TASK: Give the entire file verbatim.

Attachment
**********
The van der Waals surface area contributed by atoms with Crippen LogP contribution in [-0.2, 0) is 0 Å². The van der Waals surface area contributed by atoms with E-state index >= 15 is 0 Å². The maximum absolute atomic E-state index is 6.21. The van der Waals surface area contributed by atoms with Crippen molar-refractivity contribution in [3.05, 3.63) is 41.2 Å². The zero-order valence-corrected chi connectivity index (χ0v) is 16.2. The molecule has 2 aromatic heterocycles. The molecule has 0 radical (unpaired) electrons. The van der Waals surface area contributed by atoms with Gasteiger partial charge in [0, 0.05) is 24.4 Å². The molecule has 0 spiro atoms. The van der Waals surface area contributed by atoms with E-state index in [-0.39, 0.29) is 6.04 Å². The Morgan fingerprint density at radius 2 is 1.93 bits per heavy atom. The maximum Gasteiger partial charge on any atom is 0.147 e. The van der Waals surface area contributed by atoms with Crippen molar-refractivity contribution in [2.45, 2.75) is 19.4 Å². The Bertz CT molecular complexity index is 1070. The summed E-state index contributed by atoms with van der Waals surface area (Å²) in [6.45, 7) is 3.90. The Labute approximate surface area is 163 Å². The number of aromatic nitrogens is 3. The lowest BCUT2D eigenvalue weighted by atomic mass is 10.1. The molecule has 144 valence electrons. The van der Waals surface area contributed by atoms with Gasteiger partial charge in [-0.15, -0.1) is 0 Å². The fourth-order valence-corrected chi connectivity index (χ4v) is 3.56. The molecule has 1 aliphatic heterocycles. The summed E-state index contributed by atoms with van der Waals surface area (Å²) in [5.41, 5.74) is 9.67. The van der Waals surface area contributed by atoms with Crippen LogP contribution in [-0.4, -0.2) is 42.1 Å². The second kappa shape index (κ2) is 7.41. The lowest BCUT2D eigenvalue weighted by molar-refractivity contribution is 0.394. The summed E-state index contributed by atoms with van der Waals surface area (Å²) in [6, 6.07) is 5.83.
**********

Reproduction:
The van der Waals surface area contributed by atoms with Crippen LogP contribution in [-0.2, 0) is 0 Å². The van der Waals surface area contributed by atoms with E-state index >= 15 is 0 Å². The maximum absolute atomic E-state index is 6.21. The van der Waals surface area contributed by atoms with Crippen molar-refractivity contribution in [3.05, 3.63) is 41.2 Å². The zero-order valence-corrected chi connectivity index (χ0v) is 16.2. The molecule has 2 aromatic heterocycles. The molecule has 0 radical (unpaired) electrons. The van der Waals surface area contributed by atoms with Gasteiger partial charge in [0, 0.05) is 24.4 Å². The molecule has 0 spiro atoms. The van der Waals surface area contributed by atoms with E-state index in [-0.39, 0.29) is 6.04 Å². The Morgan fingerprint density at radius 2 is 1.93 bits per heavy atom. The maximum Gasteiger partial charge on any atom is 0.147 e. The van der Waals surface area contributed by atoms with Crippen molar-refractivity contribution in [2.45, 2.75) is 19.4 Å². The Bertz CT molecular complexity index is 1070. The summed E-state index contributed by atoms with van der Waals surface area (Å²) in [6.45, 7) is 3.90. The Labute approximate surface area is 163 Å². The number of aromatic nitrogens is 3. The lowest BCUT2D eigenvalue weighted by atomic mass is 10.1. The molecule has 144 valence electrons. The van der Waals surface area contributed by atoms with Gasteiger partial charge in [-0.15, -0.1) is 0 Å². The fourth-order valence-corrected chi connectivity index (χ4v) is 3.56. The molecule has 1 aliphatic heterocycles. The summed E-state index contributed by atoms with van der Waals surface area (Å²) in [5.41, 5.74) is 9.67. The van der Waals surface area contributed by atoms with Crippen LogP contribution in [-0.4, -0.2) is 42.1 Å². The second kappa shape index (κ2) is 7.41. The lowest BCUT2D eigenvalue weighted by molar-refractivity contribution is 0.394. The summed E-state index contributed by atoms with van der Waals surface area (Å²) in [6, 6.07) is 5.83.